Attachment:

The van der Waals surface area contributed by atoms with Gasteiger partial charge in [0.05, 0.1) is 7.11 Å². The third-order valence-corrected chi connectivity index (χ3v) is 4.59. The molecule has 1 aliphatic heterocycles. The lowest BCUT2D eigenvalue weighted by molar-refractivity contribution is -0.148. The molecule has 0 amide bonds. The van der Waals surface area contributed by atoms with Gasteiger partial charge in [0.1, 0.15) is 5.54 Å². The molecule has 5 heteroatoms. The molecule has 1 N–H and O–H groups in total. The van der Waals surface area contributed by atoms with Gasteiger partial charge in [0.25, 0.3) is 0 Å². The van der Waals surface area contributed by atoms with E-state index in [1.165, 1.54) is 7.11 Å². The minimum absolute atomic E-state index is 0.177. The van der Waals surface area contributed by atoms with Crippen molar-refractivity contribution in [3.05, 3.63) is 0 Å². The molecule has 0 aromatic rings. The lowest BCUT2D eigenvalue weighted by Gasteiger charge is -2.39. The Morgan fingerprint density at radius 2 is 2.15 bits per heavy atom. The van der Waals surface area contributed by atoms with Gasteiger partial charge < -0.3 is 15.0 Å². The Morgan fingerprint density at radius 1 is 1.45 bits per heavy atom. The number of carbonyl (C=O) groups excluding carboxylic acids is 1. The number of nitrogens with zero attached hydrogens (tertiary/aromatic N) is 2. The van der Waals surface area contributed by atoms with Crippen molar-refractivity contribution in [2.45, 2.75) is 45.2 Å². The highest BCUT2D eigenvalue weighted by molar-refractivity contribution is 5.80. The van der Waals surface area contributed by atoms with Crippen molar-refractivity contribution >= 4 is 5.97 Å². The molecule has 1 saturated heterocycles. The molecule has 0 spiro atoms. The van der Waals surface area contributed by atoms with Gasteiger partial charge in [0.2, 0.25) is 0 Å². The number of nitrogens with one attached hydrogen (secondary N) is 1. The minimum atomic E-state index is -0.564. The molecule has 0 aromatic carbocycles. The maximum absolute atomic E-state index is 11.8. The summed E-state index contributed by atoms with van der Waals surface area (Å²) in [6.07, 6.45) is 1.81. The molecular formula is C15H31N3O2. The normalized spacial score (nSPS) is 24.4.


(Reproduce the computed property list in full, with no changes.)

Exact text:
The van der Waals surface area contributed by atoms with Gasteiger partial charge in [0.05, 0.1) is 7.11 Å². The third-order valence-corrected chi connectivity index (χ3v) is 4.59. The molecule has 1 aliphatic heterocycles. The lowest BCUT2D eigenvalue weighted by molar-refractivity contribution is -0.148. The molecule has 0 amide bonds. The van der Waals surface area contributed by atoms with Gasteiger partial charge in [0.1, 0.15) is 5.54 Å². The molecule has 5 heteroatoms. The molecule has 1 N–H and O–H groups in total. The van der Waals surface area contributed by atoms with Gasteiger partial charge in [0.25, 0.3) is 0 Å². The van der Waals surface area contributed by atoms with E-state index in [1.165, 1.54) is 7.11 Å². The minimum absolute atomic E-state index is 0.177. The van der Waals surface area contributed by atoms with Crippen molar-refractivity contribution in [3.05, 3.63) is 0 Å². The molecule has 0 aromatic rings. The lowest BCUT2D eigenvalue weighted by Gasteiger charge is -2.39. The Morgan fingerprint density at radius 2 is 2.15 bits per heavy atom. The van der Waals surface area contributed by atoms with Gasteiger partial charge < -0.3 is 15.0 Å². The Morgan fingerprint density at radius 1 is 1.45 bits per heavy atom. The number of carbonyl (C=O) groups excluding carboxylic acids is 1. The number of nitrogens with zero attached hydrogens (tertiary/aromatic N) is 2. The van der Waals surface area contributed by atoms with Crippen molar-refractivity contribution in [2.45, 2.75) is 45.2 Å². The highest BCUT2D eigenvalue weighted by molar-refractivity contribution is 5.80. The van der Waals surface area contributed by atoms with Crippen molar-refractivity contribution >= 4 is 5.97 Å². The molecule has 1 saturated heterocycles. The molecule has 0 spiro atoms. The van der Waals surface area contributed by atoms with Gasteiger partial charge in [0.2, 0.25) is 0 Å². The number of nitrogens with one attached hydrogen (secondary N) is 1. The minimum atomic E-state index is -0.564. The molecule has 0 aromatic carbocycles. The maximum absolute atomic E-state index is 11.8. The summed E-state index contributed by atoms with van der Waals surface area (Å²) in [6.07, 6.45) is 1.81. The molecular formula is C15H31N3O2. The normalized spacial score (nSPS) is 24.4.